Further observation of the resident’s “lunch tray and meal ticket revealed he was on a puréed diet. The surveyor intervened and informed [one of the CNAs] who removed the chicken wing from the resident’s grasp.” At this time, “the resident had multiple chicken meat including skin in his mouth. No effort was made to remove the food from the resident’s mouth, and nobody left the Dining Room to inform a nurse. The resident did not display any outward signs of choking such as coughing at this time.”
In a separate observation in the same dining room three days later on July 20, 2017, during the new lunch hour, it was revealed the resident “was seated in a wheelchair with his lap tray in place and feeding himself. The resident was observed with one end of a paper napkin in his mouth with a remainder [of napkin] hanging from his mouth.” While the napkin was in his mouth, he was chewing at along with a large mouthful of puréed food.”
During this observation, it was noted that there were to Certified Nursing Assistants “in the dining room assisting others to eat and were not in view of [this resident]. The surveyor quickly left the dining room to get a nurse. The surveyor immediately returned to the dining room with the Unit Manager.” Upon returning to the dining room, a Certified Nursing Assistant will “was observed removing the resident’s napkin from his mouth [and informed the Unit Manager] that the napkin was in the resident’s mouth.”
The Unit Manager “attempted to look in the resident’s mouth to clear the contents [and stated] ‘he appears to be swallowing okay.’” The investigator reviewed the resident apposite as Clinical Record that revealed “he has been on a puréed diet since the time of admission in February 2017” due to a medical condition.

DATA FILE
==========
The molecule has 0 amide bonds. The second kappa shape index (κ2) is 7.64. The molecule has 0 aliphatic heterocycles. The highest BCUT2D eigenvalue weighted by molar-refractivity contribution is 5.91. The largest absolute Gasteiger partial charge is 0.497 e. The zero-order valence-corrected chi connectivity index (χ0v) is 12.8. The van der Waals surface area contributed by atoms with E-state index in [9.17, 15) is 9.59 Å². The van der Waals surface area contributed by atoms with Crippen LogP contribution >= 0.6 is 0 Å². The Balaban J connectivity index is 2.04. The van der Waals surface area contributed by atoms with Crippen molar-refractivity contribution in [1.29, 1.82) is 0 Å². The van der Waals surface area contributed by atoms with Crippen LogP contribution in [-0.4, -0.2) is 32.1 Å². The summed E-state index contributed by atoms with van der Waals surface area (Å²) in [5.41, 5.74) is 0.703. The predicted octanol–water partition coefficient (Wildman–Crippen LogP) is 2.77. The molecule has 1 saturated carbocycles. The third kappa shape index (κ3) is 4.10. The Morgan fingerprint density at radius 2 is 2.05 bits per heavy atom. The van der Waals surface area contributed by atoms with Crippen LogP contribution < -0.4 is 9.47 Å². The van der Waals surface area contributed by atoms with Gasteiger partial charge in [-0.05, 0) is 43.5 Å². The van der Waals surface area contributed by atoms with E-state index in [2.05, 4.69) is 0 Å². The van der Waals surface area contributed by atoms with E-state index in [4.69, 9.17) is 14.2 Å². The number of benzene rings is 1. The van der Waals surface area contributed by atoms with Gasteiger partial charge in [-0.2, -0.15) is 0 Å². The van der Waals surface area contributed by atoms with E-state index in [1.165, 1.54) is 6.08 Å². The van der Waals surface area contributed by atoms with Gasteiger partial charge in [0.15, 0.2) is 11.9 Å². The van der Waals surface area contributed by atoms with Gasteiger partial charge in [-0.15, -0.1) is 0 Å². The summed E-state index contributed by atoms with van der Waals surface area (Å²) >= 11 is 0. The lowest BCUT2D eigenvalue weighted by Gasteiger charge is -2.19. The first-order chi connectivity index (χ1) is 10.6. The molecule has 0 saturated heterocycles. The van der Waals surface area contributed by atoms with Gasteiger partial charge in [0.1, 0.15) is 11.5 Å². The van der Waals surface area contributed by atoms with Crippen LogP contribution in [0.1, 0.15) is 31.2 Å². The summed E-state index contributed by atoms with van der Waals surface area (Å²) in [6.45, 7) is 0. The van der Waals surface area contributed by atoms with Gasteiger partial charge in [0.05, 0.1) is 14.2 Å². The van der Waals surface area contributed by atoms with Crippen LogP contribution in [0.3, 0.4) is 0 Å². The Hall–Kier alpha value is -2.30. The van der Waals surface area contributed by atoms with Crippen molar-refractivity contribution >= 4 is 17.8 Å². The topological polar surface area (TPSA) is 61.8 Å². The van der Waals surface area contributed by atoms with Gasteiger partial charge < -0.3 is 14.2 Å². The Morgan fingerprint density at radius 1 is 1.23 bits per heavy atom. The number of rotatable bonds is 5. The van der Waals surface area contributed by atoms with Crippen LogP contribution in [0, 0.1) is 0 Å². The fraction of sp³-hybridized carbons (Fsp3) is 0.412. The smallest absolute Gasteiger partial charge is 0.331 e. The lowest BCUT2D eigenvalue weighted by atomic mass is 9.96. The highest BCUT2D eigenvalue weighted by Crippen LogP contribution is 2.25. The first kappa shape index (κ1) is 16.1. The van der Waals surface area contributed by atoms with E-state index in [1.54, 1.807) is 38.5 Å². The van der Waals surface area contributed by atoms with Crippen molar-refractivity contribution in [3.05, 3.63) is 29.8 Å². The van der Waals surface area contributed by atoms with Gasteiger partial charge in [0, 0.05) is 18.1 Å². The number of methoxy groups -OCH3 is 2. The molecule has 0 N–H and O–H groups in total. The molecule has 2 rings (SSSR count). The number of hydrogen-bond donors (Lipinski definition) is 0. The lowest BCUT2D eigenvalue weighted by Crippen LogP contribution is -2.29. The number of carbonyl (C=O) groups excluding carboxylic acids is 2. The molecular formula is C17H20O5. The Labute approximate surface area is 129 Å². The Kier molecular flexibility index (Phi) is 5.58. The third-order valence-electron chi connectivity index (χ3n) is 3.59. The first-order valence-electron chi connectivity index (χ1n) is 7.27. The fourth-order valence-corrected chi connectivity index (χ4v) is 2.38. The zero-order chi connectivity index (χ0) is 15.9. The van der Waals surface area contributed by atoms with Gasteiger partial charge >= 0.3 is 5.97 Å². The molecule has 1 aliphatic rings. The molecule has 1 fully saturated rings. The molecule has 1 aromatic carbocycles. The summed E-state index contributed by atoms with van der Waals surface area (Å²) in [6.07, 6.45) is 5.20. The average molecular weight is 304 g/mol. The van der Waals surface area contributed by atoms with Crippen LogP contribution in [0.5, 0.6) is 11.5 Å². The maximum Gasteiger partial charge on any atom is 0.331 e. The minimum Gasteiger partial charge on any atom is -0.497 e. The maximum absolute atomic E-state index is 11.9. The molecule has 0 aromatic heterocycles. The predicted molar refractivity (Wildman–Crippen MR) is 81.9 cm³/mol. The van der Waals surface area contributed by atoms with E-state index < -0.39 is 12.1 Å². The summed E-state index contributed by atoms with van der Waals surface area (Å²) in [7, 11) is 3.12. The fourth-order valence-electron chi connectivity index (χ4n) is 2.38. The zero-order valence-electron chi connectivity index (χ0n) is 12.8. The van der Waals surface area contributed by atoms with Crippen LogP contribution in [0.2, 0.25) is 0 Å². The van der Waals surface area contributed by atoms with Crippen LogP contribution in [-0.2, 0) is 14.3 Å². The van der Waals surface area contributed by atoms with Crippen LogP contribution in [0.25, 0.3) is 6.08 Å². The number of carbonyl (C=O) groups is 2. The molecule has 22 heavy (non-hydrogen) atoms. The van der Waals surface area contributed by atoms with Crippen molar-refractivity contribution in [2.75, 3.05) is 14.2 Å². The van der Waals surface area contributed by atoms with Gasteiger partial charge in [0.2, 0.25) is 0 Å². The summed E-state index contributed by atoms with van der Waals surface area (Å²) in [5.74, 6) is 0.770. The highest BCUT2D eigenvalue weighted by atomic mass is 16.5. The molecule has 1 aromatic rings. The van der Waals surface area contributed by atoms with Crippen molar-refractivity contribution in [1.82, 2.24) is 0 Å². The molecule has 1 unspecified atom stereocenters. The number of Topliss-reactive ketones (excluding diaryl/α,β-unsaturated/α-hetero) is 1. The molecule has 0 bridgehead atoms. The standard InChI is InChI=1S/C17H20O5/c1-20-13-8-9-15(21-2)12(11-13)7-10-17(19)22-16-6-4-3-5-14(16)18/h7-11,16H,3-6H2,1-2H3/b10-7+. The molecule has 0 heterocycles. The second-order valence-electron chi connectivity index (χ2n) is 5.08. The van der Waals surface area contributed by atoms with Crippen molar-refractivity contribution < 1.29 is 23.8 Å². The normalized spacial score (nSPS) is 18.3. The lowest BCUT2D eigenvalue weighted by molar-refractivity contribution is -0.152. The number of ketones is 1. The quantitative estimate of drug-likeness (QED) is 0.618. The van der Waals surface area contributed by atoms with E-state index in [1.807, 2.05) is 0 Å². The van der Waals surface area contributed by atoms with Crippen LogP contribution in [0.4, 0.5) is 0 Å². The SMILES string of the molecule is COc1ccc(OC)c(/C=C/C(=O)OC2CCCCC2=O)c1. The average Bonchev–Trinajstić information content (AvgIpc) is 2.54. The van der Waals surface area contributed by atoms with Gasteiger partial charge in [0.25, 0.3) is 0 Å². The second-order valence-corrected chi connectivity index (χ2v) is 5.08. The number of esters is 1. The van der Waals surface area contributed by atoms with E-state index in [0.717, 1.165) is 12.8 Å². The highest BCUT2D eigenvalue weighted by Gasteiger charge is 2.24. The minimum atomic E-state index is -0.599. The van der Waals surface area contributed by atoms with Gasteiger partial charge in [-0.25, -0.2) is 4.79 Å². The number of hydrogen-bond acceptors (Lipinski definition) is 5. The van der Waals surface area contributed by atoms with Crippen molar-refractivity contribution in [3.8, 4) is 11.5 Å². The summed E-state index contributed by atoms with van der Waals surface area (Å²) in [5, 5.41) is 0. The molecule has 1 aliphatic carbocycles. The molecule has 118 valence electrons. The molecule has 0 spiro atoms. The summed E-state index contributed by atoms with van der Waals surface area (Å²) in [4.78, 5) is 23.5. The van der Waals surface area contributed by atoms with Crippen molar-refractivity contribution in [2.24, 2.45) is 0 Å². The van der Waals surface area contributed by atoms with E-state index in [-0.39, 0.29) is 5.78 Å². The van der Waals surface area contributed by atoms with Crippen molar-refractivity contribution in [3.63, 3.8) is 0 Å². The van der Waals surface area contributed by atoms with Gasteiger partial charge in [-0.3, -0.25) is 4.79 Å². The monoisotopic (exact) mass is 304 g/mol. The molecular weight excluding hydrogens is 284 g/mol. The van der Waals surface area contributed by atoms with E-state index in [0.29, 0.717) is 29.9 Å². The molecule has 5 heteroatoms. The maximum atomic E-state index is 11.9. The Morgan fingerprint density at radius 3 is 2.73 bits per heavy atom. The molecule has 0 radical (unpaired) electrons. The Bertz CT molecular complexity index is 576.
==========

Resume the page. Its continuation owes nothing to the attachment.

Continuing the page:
The investigator interviewed the facility’s Director of Rehab who stated that “the resident has not received any Speech Therapy since the time of admission.” In an interview with the Assistant Director of Nursing on the same day, it was revealed that “she could not see whether the resident was on a puréed diet but stated he was admitted on a puréed diet.
The Unit Manager stated during an interview that “this was the first time she had seen him eating things.” The manager stated that “I have never been informed of him trying to [eat] anything in the past.” The investigator asked if the Unit Manager “was informed of the surveyor’s observation in the dining room on July 17, 2017, involving the chicken wing.” The UM replied that “I did not know anything about the chicken wing.”
Have You Been Abused or Neglected?
If you, or your family, believe that your loved one was victimized by caregivers while a patient at Gracewood Rehabilitation and Nursing Care, contacting a personal injury attorney can help. A skilled lawyer who specializes in abuse and neglect cases can handle every aspect of your compensation claim. Their efforts include filing all the necessary documents, building a case, negotiating a settlement, or taking the case to court to present evidence in front of a judge and jury, when necessary. Contact us today.
Personal injury attorneys accept nursing home abuse compensation claims and wrongful death lawsuits through contingency fee arrangements. This agreement means your legal fees are paid only after the attorneys have negotiated an out of court settlement on your behalf or have successfully resolved your recompense case in a court of law.